February 5, 2012

Politics and Race, Dance and Downtown

We began our Lima study program at Catedral del Buen Pastor (Cathedral of the Good Shepherd), our venue for lectures, workshops and Spanish classes.  The host families helped each student find their way to Good Shepherd using public transportation, a small but significant feat given the complexity of Lima’s commercial bus system.

Our study coordinator, Celia, gave a presentation on Lima culture, comparing the customs in Peru’s capital with those in the Andes.  James Plunkett, an American who has lived here for over 40 years, described recent political events and gave his perspective on Peru’s rapidly-growing economy.   Dr. Eduardo Arroyo explained the racial/ethnic composition of Peru, highlighting the differences between the criollo culture prominent here along the coast and the cholo (Andean) culture that characterizes the highlands.  Pedro Farias used dance to illustrate the differences between the coastal, highland and rain forest cultures, giving us a chance to learn a few steps from traditional dances of each region.

To gain a better understanding of Peru’s capital city and an appreciation of the changes that have taken place since the Spanish colonial period, we boarded a bus for downtown Lima with our study coordinator, Celia.  The tour began at the Plaza de Armas, a large public space with a fountain in the center and impressive buildings on each side.  One of these, the Cathedral, has served as the center of Peru’s Roman Catholic church for over four centuries.  It is also the burial place of many notable Limenos, including the city’s founder, Francisco Pizarro.  The Cathedral features grand architecture and an interesting collection of religious relics.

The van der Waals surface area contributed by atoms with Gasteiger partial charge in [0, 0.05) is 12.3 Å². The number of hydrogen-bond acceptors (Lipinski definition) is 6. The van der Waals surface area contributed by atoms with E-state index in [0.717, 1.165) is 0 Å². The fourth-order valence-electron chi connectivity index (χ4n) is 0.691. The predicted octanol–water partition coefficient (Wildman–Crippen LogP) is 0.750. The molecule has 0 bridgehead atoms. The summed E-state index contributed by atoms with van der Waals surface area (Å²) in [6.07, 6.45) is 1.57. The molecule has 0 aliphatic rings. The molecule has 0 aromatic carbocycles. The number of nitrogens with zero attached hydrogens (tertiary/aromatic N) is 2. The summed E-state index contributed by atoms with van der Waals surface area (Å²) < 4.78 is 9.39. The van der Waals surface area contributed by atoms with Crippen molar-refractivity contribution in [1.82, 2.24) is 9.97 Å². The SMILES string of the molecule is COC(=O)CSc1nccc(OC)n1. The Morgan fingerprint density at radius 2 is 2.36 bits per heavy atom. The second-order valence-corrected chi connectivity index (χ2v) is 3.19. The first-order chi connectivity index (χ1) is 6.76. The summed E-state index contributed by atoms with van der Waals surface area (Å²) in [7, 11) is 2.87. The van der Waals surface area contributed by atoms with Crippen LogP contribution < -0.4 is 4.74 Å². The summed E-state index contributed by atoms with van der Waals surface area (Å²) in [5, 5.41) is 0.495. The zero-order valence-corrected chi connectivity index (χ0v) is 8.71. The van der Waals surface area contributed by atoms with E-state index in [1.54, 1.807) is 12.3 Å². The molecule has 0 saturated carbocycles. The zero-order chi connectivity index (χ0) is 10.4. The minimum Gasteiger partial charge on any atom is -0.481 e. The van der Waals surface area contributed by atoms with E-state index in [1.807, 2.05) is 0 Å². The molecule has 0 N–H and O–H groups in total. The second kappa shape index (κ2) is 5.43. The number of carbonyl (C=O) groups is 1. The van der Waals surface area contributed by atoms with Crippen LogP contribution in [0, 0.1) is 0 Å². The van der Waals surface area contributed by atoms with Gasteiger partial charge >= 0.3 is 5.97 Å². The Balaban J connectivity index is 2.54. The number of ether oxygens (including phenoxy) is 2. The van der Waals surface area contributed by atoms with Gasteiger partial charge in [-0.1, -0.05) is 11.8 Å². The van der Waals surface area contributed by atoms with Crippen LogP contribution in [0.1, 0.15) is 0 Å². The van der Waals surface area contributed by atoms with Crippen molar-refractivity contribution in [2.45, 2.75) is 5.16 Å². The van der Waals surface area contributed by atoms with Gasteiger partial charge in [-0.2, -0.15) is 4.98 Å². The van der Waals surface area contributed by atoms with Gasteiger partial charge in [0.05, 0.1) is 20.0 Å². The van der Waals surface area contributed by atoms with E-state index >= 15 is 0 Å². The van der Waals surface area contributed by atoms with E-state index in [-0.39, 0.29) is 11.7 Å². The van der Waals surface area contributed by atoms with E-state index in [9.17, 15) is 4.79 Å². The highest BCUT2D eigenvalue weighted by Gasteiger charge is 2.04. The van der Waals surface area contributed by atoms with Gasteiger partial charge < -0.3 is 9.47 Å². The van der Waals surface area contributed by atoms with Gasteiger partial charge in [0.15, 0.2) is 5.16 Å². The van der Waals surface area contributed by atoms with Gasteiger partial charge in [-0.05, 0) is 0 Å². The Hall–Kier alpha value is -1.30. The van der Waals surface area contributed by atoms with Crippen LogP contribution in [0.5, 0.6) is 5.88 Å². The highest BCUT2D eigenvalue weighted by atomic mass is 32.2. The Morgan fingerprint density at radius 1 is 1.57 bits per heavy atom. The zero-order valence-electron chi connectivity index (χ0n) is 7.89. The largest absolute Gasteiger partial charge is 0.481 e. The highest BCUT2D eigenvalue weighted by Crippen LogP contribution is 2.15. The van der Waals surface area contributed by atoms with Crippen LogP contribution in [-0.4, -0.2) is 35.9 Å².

From the Cathedral the students walked along a pedestrian mall, enjoying the sunshine and sights along the way.  The walk revealed a more recent side of Lima’s development, where North American brands like McDonalds are becoming increasingly popular.  After a tour of a beautiful colonial building where the country’s oldest university, San Marcos, got its start, the students dined on criollo cuisine (e.g. anticuchos, potato salad, baked chicken) at a favorite local restaurant, La Casona.  Then they returned to Good Shepherd for their afternoon language classes.

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